At first General WONG YUNG HO and Consul-General U. TSING found their lines cast in pleasant places. They were welcomed, fĂȘted, and made much of, both in Melbourne and Sydney; they listened to complimentary speeches, and spoke in return out of the fullness of their hearts. They were gratified to find their countrymen in these colonies living in good case under the protection of the British law, and they ventured to suggest that China might find in Australia a home for more of her surplus population. Then a change came over the aspect of affairs. Our visitors were still received with cordiality in Victoria and New South Wales, but the labour organisations had taken the alarm, and began to obtrude themselves. The Commissioners were waited upon both in Sydney and Melbourne by deputations representative of the working classes, which gave them to understand that there are plenty of Chinese in Australia already, and that no increase in the number was desired. In Queensland the Commissioners have encountered nothing but hostility. An official reception was denied them. The PREMIER went out of his way to tell them that Chinese were not wanted in that colony, and deputation after deputation presented itself with the object of pointing out that Chinese immigration must be stopped so far as Queensland is concerned, or things will be made unpleasant for the immigrants. Anti-Chinese meetings were held at Brisbane, in the Town Hall and in the open air, at which resolutions of a strong character were passed and an Anti-Chinese League was formed, branches of which are to be established in all the colonies.

There is no disguising the fact that to a large portion of the European population in Australia, the working classes particularly, the presence of Chinese, whether in small or large numbers, is distasteful. At the open-air meeting in Brisbane it was declared that the presence of Chinese in Queensland was "injurious to the moral, social, and trading interests of the white population," and similar views regarding the Chinese are entertained by the majority of Europeans in the other colonies. The proof of it is to be found in the restrictive legislation which has taken place in all the colonies. The Chinaman is objected to, as the Brisbane resolution sets forth, on moral and social as well as industrial grounds, but it is chiefly because he competes with and undersells the European workman, and encroaches upon enterprises that are regarded as belonging to the White man alone, that his presence is protested against. It is a standing complaint in Sydney and Melbourne that "Chinese cheap labour " is ruining the cabinetmaking and other trades, and the miners at different times have adopted strong measures when an influx of Chinese has threatened to swamp a goldfield. The riots at Lambing Flat in this colony in 1860 and 1861, and the disturbances which took place on the Palmer in Queensland at a later date, were examples. In the Lambing Flat affair the Chinese were driven off the field by the European miners, and their property destroyed, not because of moral or social objections to the Chinese, but because the Mongolian had had taken up ground which the Caucasian thought belonged of right to himself, and because it was feared that unless a determined stand was made against the Chinese invasion, the whole goldfield would be overrun. The Queensland miners on the Palmer were influenced by similar reasons, and motives of the same sort had no doubt a good deal to do with the anti-Chinese demonstrations which took place in some of the Queensland mining districts during the recent visit of the COMMISSIONERS. It is a question of numbers almost entirely. If there were only a few hundred Chinese in Australia, and no prospect of more coming, General WONG YUNG HO and his colleague might have travelled from one end of Australia to the other without hearing a single unfriendly word about their countrymen. The Chinese population in Australia is much smaller than it was, but the idea has got about, especially in Queensland, that the visit of the COMMISSIONERS may lead to a fresh influx, and hence the warning note which has been raised.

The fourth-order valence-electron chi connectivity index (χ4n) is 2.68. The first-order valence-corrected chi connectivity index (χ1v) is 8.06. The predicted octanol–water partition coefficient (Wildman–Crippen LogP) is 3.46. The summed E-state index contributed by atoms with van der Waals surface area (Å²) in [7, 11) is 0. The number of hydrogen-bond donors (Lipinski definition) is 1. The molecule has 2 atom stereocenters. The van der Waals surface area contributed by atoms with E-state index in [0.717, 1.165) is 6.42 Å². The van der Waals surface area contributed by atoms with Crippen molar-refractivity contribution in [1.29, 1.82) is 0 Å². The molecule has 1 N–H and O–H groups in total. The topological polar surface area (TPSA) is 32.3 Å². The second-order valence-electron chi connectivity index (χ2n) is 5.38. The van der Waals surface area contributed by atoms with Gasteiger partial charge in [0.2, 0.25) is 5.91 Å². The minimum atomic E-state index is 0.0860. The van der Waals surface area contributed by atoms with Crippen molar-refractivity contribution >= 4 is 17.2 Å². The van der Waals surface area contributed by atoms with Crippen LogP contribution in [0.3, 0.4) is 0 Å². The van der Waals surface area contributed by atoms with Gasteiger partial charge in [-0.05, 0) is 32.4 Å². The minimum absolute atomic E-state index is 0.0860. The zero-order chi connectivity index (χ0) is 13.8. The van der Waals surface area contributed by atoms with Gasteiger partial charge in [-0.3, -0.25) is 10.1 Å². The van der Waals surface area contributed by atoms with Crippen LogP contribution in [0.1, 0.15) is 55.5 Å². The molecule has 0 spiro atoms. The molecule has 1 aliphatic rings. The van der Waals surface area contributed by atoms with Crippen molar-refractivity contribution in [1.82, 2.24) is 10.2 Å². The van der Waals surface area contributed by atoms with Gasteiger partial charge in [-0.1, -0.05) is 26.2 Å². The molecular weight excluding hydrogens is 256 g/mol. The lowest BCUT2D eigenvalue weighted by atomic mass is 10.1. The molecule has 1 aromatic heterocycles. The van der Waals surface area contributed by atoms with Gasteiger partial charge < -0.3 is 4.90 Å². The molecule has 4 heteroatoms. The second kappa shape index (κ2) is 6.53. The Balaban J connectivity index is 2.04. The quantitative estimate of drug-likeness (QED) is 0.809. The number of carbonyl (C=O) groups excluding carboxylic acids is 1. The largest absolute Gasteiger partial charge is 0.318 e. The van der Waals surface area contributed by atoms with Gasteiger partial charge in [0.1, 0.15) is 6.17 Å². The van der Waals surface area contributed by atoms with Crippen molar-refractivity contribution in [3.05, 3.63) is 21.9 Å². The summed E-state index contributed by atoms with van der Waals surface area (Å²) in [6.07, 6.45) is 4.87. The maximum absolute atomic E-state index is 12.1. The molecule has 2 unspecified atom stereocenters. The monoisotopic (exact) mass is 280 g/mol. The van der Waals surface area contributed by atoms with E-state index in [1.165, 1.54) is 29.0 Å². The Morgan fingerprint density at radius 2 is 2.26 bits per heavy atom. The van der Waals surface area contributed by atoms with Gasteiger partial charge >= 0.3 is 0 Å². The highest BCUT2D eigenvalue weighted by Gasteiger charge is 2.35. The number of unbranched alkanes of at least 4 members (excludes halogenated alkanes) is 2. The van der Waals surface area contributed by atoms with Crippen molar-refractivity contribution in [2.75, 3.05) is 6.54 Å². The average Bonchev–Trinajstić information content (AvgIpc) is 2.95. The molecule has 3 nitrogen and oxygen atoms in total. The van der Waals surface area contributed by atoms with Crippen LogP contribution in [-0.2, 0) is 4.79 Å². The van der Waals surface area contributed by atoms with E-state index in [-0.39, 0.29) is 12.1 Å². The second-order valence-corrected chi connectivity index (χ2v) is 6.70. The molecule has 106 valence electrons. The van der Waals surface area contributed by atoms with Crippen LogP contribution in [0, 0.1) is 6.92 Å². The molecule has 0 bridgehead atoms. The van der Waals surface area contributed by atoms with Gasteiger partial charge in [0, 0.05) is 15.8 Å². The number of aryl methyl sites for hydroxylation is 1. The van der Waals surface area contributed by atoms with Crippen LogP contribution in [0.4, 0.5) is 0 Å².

It is easy to see that something beyond mere questions of local policy and local legislation may be involved. The COMMISSIONERS, there is every reason to believe, came to Australia, not only to discover how the Chinese who are already here are getting on, but with the object of paving the way for the arrival of others. They will go back with unpalatable accounts of the anti-Chinese feeling prevailing amongst British subjects in Australia, and the restrictions which are placed upon Chinese immigration. General WONG YUNG HO is reported to have spoken bitterly at Cooktown the day before sailing from Australia about Sir SAMUEL GRIFFITH's anti-Chinese views, and on the same occasion he used some plain language with regard to the Queensland poll tax, which he denounced as an "imposition." It is also said that the COMMISSIONER "promises to make such representations to the Emperor as will bring about a more favourable treaty between the Imperial Government and China, making the advantage reciprocal." If this means that a revision of the existing treaty is likely to be demanded by China with the object of obtaining more favourable treatment of her subjects in the Australian colonies, a position of some embarrassment may possibly be one of the results of the mission which has just closed, Great Britain enjoys, under treaty, commercial and other privileges in China of very great value, and it may occur to the authorities at Pekin to ask that in return Chinese subject may be more liberally dealt with in Australia. In such a case the British Government would be in a difficulty. Satisfaction could not be given to China without interfering in some way with what we should regard as our domestic affairs; and if China were persistent "trouble might arise out of the business. Whatever happened, the Australian colonies could not give way upon such a question as this. The restrictions which have been placed upon; Chinese immigration have been adopted deliberately, and with the determination that Australia shall be essentially a European community. We have made up our minds not to be overrun by the Chinese or any other inferior race, and no proposal to relax the precautions which serve to keep back the threatened Chinese invasion would be listened to for a moment. On the other hand, China has her treaty rights, and is becoming year by year more powerful. She is not reckoned as a fighting nation; but if circumstances led her to form an alliance with Russia, she would become a very awkward antagonist for Great Britain, whose possessions in India, Burmah, and the Straits would be threatened. And if Great Britain had to choose between a Chinese war and a quarrel with her Australian colonies, her position would be an unfortunate one, to say the least of it.